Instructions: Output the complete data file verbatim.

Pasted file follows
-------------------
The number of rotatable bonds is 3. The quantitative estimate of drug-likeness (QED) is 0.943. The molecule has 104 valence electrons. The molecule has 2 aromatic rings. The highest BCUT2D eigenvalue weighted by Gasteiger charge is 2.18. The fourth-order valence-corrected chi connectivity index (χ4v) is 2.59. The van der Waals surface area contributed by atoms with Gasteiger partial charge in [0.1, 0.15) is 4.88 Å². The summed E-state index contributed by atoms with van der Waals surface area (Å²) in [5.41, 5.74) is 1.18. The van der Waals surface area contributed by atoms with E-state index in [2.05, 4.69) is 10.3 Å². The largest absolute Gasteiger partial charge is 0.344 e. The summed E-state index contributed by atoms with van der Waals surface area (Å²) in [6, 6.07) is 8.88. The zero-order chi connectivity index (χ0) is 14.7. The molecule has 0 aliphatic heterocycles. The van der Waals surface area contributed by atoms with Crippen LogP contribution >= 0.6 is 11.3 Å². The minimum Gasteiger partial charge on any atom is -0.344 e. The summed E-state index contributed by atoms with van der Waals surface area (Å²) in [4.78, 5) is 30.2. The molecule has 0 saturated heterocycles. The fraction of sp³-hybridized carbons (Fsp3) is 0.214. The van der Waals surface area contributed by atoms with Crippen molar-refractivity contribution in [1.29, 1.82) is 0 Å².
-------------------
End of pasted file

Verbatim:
The number of rotatable bonds is 3. The quantitative estimate of drug-likeness (QED) is 0.943. The molecule has 104 valence electrons. The molecule has 2 aromatic rings. The highest BCUT2D eigenvalue weighted by Gasteiger charge is 2.18. The fourth-order valence-corrected chi connectivity index (χ4v) is 2.59. The van der Waals surface area contributed by atoms with Gasteiger partial charge in [0.1, 0.15) is 4.88 Å². The summed E-state index contributed by atoms with van der Waals surface area (Å²) in [5.41, 5.74) is 1.18. The van der Waals surface area contributed by atoms with E-state index in [2.05, 4.69) is 10.3 Å². The largest absolute Gasteiger partial charge is 0.344 e. The summed E-state index contributed by atoms with van der Waals surface area (Å²) in [6, 6.07) is 8.88. The zero-order chi connectivity index (χ0) is 14.7. The molecule has 0 aliphatic heterocycles. The van der Waals surface area contributed by atoms with Crippen LogP contribution >= 0.6 is 11.3 Å². The minimum Gasteiger partial charge on any atom is -0.344 e. The summed E-state index contributed by atoms with van der Waals surface area (Å²) in [4.78, 5) is 30.2. The molecule has 0 saturated heterocycles. The fraction of sp³-hybridized carbons (Fsp3) is 0.214. The van der Waals surface area contributed by atoms with Crippen molar-refractivity contribution in [1.29, 1.82) is 0 Å².